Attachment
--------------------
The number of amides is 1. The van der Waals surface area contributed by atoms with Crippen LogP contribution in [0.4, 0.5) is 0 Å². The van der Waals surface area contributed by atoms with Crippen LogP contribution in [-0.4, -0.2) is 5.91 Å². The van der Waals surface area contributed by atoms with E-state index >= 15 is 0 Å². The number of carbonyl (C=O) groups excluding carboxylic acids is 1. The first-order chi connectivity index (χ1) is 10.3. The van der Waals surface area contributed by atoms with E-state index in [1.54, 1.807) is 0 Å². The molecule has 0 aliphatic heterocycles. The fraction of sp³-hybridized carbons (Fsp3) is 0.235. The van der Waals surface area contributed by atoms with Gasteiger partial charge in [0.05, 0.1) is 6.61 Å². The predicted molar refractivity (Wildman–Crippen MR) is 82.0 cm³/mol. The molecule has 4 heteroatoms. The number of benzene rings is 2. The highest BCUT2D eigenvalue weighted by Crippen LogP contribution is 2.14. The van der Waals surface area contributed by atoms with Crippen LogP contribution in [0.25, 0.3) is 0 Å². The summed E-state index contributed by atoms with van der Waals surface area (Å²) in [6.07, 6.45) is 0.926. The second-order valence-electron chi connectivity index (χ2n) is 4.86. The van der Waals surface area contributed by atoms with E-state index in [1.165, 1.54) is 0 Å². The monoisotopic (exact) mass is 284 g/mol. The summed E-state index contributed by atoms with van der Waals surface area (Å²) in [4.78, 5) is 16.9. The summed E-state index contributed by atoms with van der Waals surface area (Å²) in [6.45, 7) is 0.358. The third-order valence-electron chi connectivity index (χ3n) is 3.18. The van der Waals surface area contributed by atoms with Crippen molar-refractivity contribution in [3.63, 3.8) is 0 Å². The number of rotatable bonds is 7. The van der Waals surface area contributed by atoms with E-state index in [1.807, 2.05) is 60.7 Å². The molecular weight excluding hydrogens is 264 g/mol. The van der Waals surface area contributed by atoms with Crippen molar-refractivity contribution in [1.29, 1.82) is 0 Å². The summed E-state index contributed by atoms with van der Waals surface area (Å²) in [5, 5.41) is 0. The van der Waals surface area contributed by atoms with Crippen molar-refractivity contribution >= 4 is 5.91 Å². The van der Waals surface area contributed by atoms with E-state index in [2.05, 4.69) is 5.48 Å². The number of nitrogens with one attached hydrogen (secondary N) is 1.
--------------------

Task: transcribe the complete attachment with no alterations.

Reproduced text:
The number of amides is 1. The van der Waals surface area contributed by atoms with Crippen LogP contribution in [0.4, 0.5) is 0 Å². The van der Waals surface area contributed by atoms with Crippen LogP contribution in [-0.4, -0.2) is 5.91 Å². The van der Waals surface area contributed by atoms with E-state index >= 15 is 0 Å². The number of carbonyl (C=O) groups excluding carboxylic acids is 1. The first-order chi connectivity index (χ1) is 10.3. The van der Waals surface area contributed by atoms with E-state index in [1.54, 1.807) is 0 Å². The molecule has 0 aliphatic heterocycles. The fraction of sp³-hybridized carbons (Fsp3) is 0.235. The van der Waals surface area contributed by atoms with Gasteiger partial charge in [0.05, 0.1) is 6.61 Å². The predicted molar refractivity (Wildman–Crippen MR) is 82.0 cm³/mol. The molecule has 4 heteroatoms. The number of benzene rings is 2. The highest BCUT2D eigenvalue weighted by Crippen LogP contribution is 2.14. The van der Waals surface area contributed by atoms with Crippen LogP contribution in [0.25, 0.3) is 0 Å². The summed E-state index contributed by atoms with van der Waals surface area (Å²) in [6.07, 6.45) is 0.926. The second-order valence-electron chi connectivity index (χ2n) is 4.86. The van der Waals surface area contributed by atoms with E-state index in [1.165, 1.54) is 0 Å². The monoisotopic (exact) mass is 284 g/mol. The summed E-state index contributed by atoms with van der Waals surface area (Å²) in [4.78, 5) is 16.9. The summed E-state index contributed by atoms with van der Waals surface area (Å²) in [6.45, 7) is 0.358. The third-order valence-electron chi connectivity index (χ3n) is 3.18. The van der Waals surface area contributed by atoms with Crippen molar-refractivity contribution in [3.63, 3.8) is 0 Å². The number of rotatable bonds is 7. The van der Waals surface area contributed by atoms with E-state index in [1.807, 2.05) is 60.7 Å². The molecular weight excluding hydrogens is 264 g/mol. The van der Waals surface area contributed by atoms with Crippen molar-refractivity contribution in [1.29, 1.82) is 0 Å². The summed E-state index contributed by atoms with van der Waals surface area (Å²) in [5, 5.41) is 0. The van der Waals surface area contributed by atoms with Crippen molar-refractivity contribution >= 4 is 5.91 Å². The van der Waals surface area contributed by atoms with E-state index in [2.05, 4.69) is 5.48 Å². The number of nitrogens with one attached hydrogen (secondary N) is 1.